Why Don’t Cats Like Water?

Here are some of the reasons why many felines avoid water.

It’s genetic! Domestic cats are descended from the Near Eastern wildcat that called the Middle East home. This wildcat can still be found today in the deserts of Saudi Arabia and Israel. The regions where the ancestors of house cats lived were arid and they had limited exposure to water, so it likely wasn’t a big part of their evolutionary scheme. Most cats don’t like water because behaviors associated with water were never passed down through the evolutionary process. The prey they hunted lived on land.

Too many chemicals. Cats can smell the chemicals in tap water much better than we can. It’s one thing to drink the tap water, but having the unnatural smell of chemicals in the water spread all over their body is not something cats appreciate.

It makes their coat heavy. A cat’s coat has some water-resistance to it, but not enough to keep her dry. When the coat is wet it’s heavy, which makes cats feel like they can’t move as quickly as they may need to.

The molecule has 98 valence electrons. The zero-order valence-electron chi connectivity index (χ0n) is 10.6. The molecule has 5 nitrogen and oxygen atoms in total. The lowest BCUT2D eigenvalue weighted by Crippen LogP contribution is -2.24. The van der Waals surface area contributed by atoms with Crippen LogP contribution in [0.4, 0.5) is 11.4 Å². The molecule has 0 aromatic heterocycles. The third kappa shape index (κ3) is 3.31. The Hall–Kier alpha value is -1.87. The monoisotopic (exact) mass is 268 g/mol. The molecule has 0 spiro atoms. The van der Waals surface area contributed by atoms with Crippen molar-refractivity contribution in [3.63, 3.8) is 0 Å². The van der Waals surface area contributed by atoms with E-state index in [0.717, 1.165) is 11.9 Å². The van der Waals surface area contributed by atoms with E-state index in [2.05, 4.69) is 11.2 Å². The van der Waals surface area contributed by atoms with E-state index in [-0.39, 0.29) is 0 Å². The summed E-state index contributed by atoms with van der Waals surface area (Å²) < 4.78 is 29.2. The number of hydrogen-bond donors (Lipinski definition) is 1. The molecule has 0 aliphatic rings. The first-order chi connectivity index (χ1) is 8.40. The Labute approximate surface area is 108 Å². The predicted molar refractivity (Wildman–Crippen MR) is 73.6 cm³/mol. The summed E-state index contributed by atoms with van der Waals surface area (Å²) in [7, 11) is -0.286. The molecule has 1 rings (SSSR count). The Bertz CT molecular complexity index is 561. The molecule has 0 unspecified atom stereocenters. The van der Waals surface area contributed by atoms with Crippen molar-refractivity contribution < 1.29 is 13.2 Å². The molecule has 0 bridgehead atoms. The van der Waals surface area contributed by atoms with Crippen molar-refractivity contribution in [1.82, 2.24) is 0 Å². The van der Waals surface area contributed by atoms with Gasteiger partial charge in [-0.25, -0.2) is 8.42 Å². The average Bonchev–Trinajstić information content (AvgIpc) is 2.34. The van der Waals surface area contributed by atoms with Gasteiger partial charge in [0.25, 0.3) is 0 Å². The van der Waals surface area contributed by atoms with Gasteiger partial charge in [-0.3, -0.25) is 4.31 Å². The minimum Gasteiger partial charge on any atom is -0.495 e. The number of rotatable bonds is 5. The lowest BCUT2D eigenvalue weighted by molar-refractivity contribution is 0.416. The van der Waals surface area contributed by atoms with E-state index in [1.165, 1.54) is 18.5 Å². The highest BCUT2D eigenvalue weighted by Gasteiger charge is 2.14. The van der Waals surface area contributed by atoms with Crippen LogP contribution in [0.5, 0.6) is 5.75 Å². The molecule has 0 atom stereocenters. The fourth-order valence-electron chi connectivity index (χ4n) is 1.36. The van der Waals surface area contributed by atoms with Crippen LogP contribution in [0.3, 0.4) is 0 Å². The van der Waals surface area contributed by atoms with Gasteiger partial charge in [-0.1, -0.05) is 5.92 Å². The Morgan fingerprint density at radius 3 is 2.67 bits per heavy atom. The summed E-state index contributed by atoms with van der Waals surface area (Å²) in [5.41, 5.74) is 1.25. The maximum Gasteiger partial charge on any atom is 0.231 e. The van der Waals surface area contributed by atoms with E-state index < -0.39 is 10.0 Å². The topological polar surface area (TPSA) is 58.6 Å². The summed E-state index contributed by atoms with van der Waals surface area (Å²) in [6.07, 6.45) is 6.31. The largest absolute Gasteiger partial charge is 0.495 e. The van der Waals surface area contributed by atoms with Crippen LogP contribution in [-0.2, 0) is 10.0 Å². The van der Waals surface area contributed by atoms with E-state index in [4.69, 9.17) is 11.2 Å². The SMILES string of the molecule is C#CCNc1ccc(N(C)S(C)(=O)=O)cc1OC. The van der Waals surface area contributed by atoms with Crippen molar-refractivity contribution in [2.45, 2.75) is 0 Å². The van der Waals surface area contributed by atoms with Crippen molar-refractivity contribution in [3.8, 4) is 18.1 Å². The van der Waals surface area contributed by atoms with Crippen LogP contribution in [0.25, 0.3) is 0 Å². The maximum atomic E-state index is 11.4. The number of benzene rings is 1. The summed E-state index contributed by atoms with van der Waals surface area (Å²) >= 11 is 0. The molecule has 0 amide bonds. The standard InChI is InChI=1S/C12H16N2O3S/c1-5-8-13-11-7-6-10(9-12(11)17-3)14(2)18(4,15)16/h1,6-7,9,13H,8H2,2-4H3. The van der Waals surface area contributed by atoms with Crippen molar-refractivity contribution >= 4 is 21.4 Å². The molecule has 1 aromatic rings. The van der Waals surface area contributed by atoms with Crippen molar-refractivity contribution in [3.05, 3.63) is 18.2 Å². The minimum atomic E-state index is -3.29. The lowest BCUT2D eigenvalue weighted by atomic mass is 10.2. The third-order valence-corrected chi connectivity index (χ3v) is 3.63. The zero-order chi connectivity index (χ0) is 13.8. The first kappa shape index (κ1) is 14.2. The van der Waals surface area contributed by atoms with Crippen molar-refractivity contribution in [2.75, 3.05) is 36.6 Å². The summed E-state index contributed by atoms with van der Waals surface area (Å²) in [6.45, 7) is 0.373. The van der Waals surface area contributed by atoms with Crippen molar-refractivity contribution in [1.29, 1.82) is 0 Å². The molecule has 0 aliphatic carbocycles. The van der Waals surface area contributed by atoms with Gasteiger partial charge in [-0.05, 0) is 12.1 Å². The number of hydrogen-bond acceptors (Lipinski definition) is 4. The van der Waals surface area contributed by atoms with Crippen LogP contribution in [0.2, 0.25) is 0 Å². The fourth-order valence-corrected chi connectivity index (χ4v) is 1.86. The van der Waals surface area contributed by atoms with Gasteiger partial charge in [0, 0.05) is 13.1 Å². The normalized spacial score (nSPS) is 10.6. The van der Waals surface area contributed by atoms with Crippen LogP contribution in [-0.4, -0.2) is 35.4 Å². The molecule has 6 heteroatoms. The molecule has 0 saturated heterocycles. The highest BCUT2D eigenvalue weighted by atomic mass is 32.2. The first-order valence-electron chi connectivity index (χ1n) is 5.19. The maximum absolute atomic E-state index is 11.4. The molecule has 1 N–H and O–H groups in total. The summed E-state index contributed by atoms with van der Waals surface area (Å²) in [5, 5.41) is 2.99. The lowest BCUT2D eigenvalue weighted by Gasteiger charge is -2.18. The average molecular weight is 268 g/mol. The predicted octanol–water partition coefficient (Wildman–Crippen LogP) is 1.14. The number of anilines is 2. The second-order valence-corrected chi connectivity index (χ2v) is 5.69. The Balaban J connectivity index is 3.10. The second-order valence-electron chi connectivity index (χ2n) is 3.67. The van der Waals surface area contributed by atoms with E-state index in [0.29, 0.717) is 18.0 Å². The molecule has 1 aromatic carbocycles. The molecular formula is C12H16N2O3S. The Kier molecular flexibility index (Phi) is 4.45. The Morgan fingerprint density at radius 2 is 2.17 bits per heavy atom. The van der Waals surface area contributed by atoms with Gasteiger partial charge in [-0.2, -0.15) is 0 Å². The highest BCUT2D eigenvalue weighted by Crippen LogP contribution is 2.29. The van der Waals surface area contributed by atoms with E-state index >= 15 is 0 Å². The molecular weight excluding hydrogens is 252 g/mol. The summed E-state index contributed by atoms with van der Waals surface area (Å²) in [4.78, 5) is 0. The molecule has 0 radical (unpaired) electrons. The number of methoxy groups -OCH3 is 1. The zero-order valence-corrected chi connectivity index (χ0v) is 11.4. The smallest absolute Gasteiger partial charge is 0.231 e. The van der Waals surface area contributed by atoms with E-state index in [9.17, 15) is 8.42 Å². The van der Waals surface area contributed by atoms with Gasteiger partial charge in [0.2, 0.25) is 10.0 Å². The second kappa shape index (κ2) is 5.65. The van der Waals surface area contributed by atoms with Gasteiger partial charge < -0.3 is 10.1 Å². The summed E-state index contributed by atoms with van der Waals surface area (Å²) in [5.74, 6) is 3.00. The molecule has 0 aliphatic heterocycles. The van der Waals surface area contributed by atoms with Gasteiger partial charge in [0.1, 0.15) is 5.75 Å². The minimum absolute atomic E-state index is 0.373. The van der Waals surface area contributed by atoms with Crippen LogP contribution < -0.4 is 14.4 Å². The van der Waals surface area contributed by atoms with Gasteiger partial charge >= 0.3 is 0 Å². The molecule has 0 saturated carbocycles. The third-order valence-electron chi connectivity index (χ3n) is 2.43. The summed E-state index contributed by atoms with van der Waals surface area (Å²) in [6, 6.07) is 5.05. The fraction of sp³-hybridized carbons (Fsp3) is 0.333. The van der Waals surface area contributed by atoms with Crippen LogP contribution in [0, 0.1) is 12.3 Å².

It feels cold. When cats are completely wet, it’s harder to maintain their body temperature. Heavy wet fur loses its insulating ability and can put the cat at risk of hypothermia.


However, not all cats are necessarily afraid of water although they prefer to stay on solid ground.  The Turkish Van AKA the “swimming cat” seems to enjoy going for a swim. Originally from Turkey, these cats have a naturally water-repellent coat, large paws and powerful hind legs that make them excellent swimmers. Other domestic cat breeds that enjoy going for a swim include the Turkish Angora, Savannah, American Bobtail, Japanese Bobtail, Bengal, Manx, Abyssinian, Norwegian Forest Cat and Maine Coon.
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